Analysis of the quality of primary forest accessibility: the case study
Keywords:DTM, forest roads, GIS, relative forest accessibility
Relative forest accessibility percent of accessible forest area by forest roads in comparison with total forest area is the most important indicator of the quality of primary forest accessibility. The accessible forest area by forest roads is determined by the bounded area around forest roads. Today, in the area with steep and variable slopes of terrain, a double targeted geometrical extraction distance of timber is used for the width of the bounded area around forest roads, and the forest road spacing is used in the area with a mild and uniform slope of the terrain. Both parameters depend on the targeted density of forest roads. Modern information technologies (IT) like geographical information systems (GIS) enable the quality spatial and statistical analysis of different kinds of data whose result is not accessible forest areas by current primary forest traffic infrastructure only, but also an insight into the spatial distribution of insufficient accessible areas into the forest area. The spatial distribution of these areas is significant for spatial distribution of the new routes of forest roads. The research is done in the area of Forest Management Unit (FMU) Prosara, for which the spatial analysis of a digital terrain model (DTM) determined the mostly hilly relief area. The average relative forest accessibility, based on double targeted geometrical extraction distance of timber, is 35% for the actual network of forest roads, and targeted forest road spacing is 60% for the upgraded network of forest roads.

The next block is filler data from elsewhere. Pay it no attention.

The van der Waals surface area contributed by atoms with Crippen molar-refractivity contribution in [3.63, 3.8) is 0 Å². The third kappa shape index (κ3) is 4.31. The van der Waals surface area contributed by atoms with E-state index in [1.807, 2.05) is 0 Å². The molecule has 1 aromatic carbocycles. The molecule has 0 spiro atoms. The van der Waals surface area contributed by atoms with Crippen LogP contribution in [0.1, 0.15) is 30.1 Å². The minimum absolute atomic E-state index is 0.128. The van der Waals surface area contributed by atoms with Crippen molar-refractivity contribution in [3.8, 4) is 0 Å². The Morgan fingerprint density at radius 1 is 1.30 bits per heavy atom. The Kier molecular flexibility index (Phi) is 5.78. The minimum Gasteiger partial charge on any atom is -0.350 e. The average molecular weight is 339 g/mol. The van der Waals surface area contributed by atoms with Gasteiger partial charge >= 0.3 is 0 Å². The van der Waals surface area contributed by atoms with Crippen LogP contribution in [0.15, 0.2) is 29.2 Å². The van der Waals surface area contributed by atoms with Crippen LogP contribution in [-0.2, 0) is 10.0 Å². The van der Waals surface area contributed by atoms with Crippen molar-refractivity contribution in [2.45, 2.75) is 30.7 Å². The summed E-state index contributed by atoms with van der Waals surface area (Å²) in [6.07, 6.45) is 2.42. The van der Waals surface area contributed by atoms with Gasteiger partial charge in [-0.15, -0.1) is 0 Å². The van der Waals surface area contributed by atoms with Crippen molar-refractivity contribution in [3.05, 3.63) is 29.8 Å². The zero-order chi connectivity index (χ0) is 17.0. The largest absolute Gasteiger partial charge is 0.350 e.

Copyright (c) 2023 Vladimir Petković, Dane Marčeta, Muhamed Bajrić
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